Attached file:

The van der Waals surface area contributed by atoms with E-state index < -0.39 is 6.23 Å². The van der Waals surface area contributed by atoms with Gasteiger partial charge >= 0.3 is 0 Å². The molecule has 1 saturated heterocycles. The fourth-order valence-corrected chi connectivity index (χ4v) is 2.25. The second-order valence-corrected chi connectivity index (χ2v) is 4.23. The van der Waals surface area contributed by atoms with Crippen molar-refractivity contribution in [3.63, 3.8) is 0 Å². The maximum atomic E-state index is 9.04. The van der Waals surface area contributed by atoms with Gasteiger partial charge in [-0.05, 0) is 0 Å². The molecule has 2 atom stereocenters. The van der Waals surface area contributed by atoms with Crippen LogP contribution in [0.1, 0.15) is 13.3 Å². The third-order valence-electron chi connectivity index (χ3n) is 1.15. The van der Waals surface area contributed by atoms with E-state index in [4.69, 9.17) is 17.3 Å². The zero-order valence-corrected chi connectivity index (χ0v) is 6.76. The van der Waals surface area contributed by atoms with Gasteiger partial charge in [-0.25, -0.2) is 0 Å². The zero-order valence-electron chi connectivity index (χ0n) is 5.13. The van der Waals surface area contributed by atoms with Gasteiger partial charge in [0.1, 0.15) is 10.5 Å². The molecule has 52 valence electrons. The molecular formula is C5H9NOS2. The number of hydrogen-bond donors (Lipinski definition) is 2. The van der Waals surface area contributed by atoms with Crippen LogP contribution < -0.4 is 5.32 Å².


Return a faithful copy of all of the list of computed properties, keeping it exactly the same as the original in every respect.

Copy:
The van der Waals surface area contributed by atoms with E-state index < -0.39 is 6.23 Å². The van der Waals surface area contributed by atoms with Gasteiger partial charge >= 0.3 is 0 Å². The molecule has 1 saturated heterocycles. The fourth-order valence-corrected chi connectivity index (χ4v) is 2.25. The second-order valence-corrected chi connectivity index (χ2v) is 4.23. The van der Waals surface area contributed by atoms with Crippen molar-refractivity contribution in [3.63, 3.8) is 0 Å². The maximum atomic E-state index is 9.04. The van der Waals surface area contributed by atoms with Gasteiger partial charge in [-0.05, 0) is 0 Å². The molecule has 2 atom stereocenters. The van der Waals surface area contributed by atoms with Crippen LogP contribution in [0.1, 0.15) is 13.3 Å². The third-order valence-electron chi connectivity index (χ3n) is 1.15. The van der Waals surface area contributed by atoms with E-state index in [4.69, 9.17) is 17.3 Å². The zero-order valence-corrected chi connectivity index (χ0v) is 6.76. The van der Waals surface area contributed by atoms with Gasteiger partial charge in [-0.25, -0.2) is 0 Å². The zero-order valence-electron chi connectivity index (χ0n) is 5.13. The van der Waals surface area contributed by atoms with Gasteiger partial charge in [0.1, 0.15) is 10.5 Å². The molecule has 52 valence electrons. The molecular formula is C5H9NOS2. The number of hydrogen-bond donors (Lipinski definition) is 2. The van der Waals surface area contributed by atoms with Crippen LogP contribution < -0.4 is 5.32 Å².